11 week old Golden with a great energy to learn. She knows how to Sit, layDown, Drop, give Paw, Speak, Wait, lay on Side and roll over.

I am now looking to have her do more complicated tricks that require more than one task. (like pick up ball and drop in my hand). I have her chase the ball and come back to me which is already easy for her to do - now I would like her to drop it in my hand, but as soon as she know there are treats involved she retrieves the ball and drops it long before coming back to me(to get the treat). I realized that I needed to shorten the trick into smaller ones - pickup ball then drop in my hand. But that's 2 commands. Do I need to have her learn the separate commands (and name each of them) then combined them? What about tricks that require 3, 4 or 5 commands?
Thanks for any help.
Do I need to have her learn the separate commands (and name each of them) then combined them? What about tricks that require 3, 4 or 5 commands?

Yes, do it a piece at a time. Also, it's better if you train from back to front - i.e., teach her the last command first (drop it in your hand), then have her pick it up and bring it to you before dropping it in your hand.

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11 week old Golden with a great energy to learn. She knows how to Sit, lay Down, Drop, give Paw, ... separate commands (and name each of them) then combined them? What about tricks that require 3, 4 or 5 commands?

In general, as Leah suggested, if you want to chain several behaviors together, a useful approach is to teach the last behavior first. Then, when you teach the next-to-last, the "reward" is to do the familiar last behavior and get the treat. And so on. This is known as "backchaining."
For getting her to deliver the ball to hand, you might find the idea of a verbal bridge useful. This is when you "mark" something she does by saying, for example, "yes!" Then you give a treat. I'd be willing to bet you can quickly get this puppy working for a "yes!"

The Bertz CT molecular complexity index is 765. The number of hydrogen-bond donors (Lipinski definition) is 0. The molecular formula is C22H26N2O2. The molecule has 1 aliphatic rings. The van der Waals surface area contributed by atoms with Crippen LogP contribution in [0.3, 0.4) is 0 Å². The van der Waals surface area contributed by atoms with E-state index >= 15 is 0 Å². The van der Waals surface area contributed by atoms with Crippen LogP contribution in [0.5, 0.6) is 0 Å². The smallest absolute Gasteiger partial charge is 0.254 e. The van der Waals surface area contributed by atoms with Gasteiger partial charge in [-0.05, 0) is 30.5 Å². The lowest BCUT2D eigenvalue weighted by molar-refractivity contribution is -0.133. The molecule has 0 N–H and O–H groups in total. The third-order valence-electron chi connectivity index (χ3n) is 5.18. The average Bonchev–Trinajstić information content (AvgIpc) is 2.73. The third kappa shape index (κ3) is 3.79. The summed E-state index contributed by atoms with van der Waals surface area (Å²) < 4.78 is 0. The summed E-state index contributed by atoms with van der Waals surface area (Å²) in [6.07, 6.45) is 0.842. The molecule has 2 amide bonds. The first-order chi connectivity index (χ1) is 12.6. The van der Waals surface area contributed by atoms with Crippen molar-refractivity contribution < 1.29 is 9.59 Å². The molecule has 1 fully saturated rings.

To start with, try noticing the median distance away she drops the ball (half of the time she drops it closer). If she brings it that close or closer,

say "yes!" and give her a treat. If she drops it farther away, say nothing and give no treat. Next session, if she's consistently dropping it closer, raise the standard only give her the "yes" and treat for the best 50% of responses.
When she is bringing it right up to you, put your hand out in such a way as to try to direct attention to it. Give her a "yes" for looking at your hand (with the ball in her mouth) then when she does that every time, for touching your hand then finally raise the standard to ball-in- your-hand.
Timing of the "yes" is important. Don't wait say it just as she drops the ball (or touches your hand, etc.).
This is the same principle used in clicker training, if you have learned anything about that. Your puppy sounds like a nice one. Have fun with her.
Amy Dahl
Try doing it in doors sitting on a chair.
Making sure you do not get off the chair.
Teach her the word fetch first.
I have taught all my GSDs to give to hand.
Not that hard but one command at a time.
Pat.
Wow, that is what I was missing. Thank you for the thorough reply. Saying "Yes" is exactly what I was missing. I was so confused on teaching her a command for the "parts" of the complete trick. "Yes" will work for everything.
My timing, and her attentiveness, is why she has learned as much as she has in 3 weeks. I will do the right timing.
This dog is the best!!
Thanks again. Emotion: smile
PS
I am new to the group. Who is "The Puppy Wiener" - he/she sounds like a jerk.
Thanks for the reply. I will work the problem backwards. In math I think they call this RPN.
Thanks again.
I agree, I will start indoors first.
Thanks